Bruins come back in third, but fall to Rangers in shootout
|02.12.13 at 10:24 pm ET|
The Bruins rallied in the third period to earn a hard point against the Rangers on Tuesday night, but fell, 4-3, in a shootout.
The B’s completed an improbably comeback as they rallied from a 3-0 defect in the third period, with Brad Marchand tying the game with 42.3 seconds remaining in regulation to send the game into overtime.
Nathan Horton had scored less than a minute earlier, with David Krejci getting the B’s on the board at 8:44 of the third. Ryan Callahan scored the game-winner for the Rangers in the shootout.
The Rangers opened the scoring in the first period with an impressive play from Rick Nash to set up a Carl Hagelin goal. Nash went around Andrew Ference on a 2-on-2 and despite losing his balance, Tuukka Rask still had to commit to him. He then knocked a backhand pass over to Hagelin, who had a clean look with plenty of net and put it in for his fourth goal of the season. The Rangers added to the lead in the second period with Derek Stepan capitalizing on a Milan Lucic turnover and beating Rask on a 2-on-1.
Rask allowed a goal he’d really like to have back when he let an easy wrist shot from defenseman Anton Stralman slowly tricked past him and into the net after he thought he’d made the save.
After the expiration of a penalty to Nash, Krejci got the B’s on the board by burying a rebound past Henrik Lundqvist. (The goal broke up what would have been Lundqvist’s seventh career shutout against the Bruins.) Though it came just after the expiration of a power play and Nash was not yet back on the ice, the B’s still went 0-for-4 on the man advantage Tuesday night.
The Bruins will return to action Friday in Buffalo as they play their first of five straight road games. They will next play at TD Garden on Feb. 28 against the Sabres.
WHAT WENT WRONG FOR THE BRUINS
• Though he had a multi-point night, Lucic had a pretty dreadful first two periods. In addition to not appearing to have his legs, he was on the ice for the Rangers’ first two goals, one of which came as the result of a turnover created by a bad pass from Lucic to Dougie Hamilton. Lucic also took a high-sticking penalty in the offensive zone late in the second period.
• Krejci was also on the ice for the first two New York goals and could have been on the ice for a third due to a giveaway to Nash late in the second period. Krejci turned the puck over down low in the Bruins’ zone, with Nash’s shot ringing off the post.
• Tyler Seguin had some rough moments on the power play, taking a penalty and committing a giveaway that resulted in a shorthanded scoring chance for New York.
Seguin ended the Bruins’ power play of the game just 41 seconds into the man advantage, as he was called for hooking Stepan. Stick penalties in the offensive zone are bad to take, but they’re even worse then they cut off a power play.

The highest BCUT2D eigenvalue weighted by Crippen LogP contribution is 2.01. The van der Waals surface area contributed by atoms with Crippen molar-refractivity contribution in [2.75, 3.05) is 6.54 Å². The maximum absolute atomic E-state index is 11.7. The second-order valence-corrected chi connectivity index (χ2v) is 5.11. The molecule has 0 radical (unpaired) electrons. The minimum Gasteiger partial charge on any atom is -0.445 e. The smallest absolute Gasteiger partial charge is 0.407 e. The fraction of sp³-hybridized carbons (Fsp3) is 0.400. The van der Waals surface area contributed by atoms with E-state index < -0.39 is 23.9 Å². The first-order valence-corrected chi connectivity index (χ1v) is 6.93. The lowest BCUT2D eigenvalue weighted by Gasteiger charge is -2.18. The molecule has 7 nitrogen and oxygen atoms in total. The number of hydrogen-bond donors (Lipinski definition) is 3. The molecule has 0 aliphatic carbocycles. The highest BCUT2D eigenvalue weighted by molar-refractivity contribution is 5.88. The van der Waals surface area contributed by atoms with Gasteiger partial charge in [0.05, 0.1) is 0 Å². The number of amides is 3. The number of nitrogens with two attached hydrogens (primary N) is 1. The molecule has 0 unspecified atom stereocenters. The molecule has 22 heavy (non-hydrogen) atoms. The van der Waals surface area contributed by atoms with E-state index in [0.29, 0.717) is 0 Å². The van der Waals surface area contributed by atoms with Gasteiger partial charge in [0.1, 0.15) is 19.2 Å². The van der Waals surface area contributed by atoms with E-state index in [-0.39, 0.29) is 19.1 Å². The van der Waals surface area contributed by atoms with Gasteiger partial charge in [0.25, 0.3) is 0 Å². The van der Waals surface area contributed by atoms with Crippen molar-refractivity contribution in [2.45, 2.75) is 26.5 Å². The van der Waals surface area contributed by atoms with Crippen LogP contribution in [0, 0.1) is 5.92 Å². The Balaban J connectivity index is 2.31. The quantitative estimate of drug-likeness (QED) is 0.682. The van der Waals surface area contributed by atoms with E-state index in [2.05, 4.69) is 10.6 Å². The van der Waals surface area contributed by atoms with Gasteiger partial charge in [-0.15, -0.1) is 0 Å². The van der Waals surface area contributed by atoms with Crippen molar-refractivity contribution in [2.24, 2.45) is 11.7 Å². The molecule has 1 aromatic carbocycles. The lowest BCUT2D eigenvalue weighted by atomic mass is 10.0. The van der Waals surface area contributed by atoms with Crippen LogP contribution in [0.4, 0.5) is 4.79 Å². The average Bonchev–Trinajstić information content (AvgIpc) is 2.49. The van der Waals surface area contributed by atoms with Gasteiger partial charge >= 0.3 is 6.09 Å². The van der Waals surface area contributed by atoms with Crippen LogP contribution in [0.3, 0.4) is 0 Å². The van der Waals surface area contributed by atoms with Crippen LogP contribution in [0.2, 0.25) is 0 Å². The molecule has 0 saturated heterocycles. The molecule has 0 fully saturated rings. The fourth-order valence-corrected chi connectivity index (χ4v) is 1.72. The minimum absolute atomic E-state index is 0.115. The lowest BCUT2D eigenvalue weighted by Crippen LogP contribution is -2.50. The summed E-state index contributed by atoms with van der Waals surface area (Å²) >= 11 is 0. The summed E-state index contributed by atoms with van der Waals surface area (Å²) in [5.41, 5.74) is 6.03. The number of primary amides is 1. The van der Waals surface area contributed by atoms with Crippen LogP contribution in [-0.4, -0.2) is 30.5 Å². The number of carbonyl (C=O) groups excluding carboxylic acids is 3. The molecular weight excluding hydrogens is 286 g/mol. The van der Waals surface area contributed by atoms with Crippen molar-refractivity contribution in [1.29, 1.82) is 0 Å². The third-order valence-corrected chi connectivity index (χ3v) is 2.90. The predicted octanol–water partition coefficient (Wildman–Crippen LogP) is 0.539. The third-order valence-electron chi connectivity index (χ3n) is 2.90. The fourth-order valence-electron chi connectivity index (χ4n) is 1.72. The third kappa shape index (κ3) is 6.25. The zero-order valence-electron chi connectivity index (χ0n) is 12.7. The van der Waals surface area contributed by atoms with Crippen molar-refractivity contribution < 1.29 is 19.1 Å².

Later, with the B’s on the man advantage thanks to a too-many-men call against the Rangers in the second period, Stepan and Hamilton were racing to a cleared puck as it entered the Bruins’ zone. Hamilton got it and passed it back to Seguin, who gave it away to Callahan, giving him a scoring bid as his wrist shot was stopped by Rask.
WHAT WENT RIGHT FOR THE BRUINS
• The Bruins came through with a big 5-on-3 penalty kill at the end of the second period going into the third. With Lucic in the box for high-sticking and Marchand off for cross-checking, the trio of Zdeno Chara, Dennis Seidenberg and Chris Kelly finished the final 14 seconds of the second period, giving the Rangers 1:03 of 5-on-3 time to work with to open the third period. Chara, Seideneberg and Patrice Bergeron opened the third period before Kelly replaced Bergeron and Lucic’s penalty expired. The B’s then killed off the final 43 seconds of Marchand’s penalty, though Stralman’s goal came shortly after.
• Horton has had a knack for scoring big goals since he’s been in a Bruins’ uniform, and Tuesday night’s performance was no different. Three of Horton’s four goals this season have come in the third period of games the Bruins were trailing. Two of them tied the game, while Tuesday’s goal brought the B’s within one.
• Marchand continued his torrid scoring pace, as he now has seven goals in 10 games. He remains on pace to surpass his 28 goals from a season ago, which would be impressive considering this is a 48-game season.
• Give Gregory Campbell credit for coming through with a big blocked shot at the end of overtime. With 6.9 seconds remaining and the faceoff in the Bruins’ zone, the Rangers won the draw and sent it back to the point, with Campbell laying out to block it.
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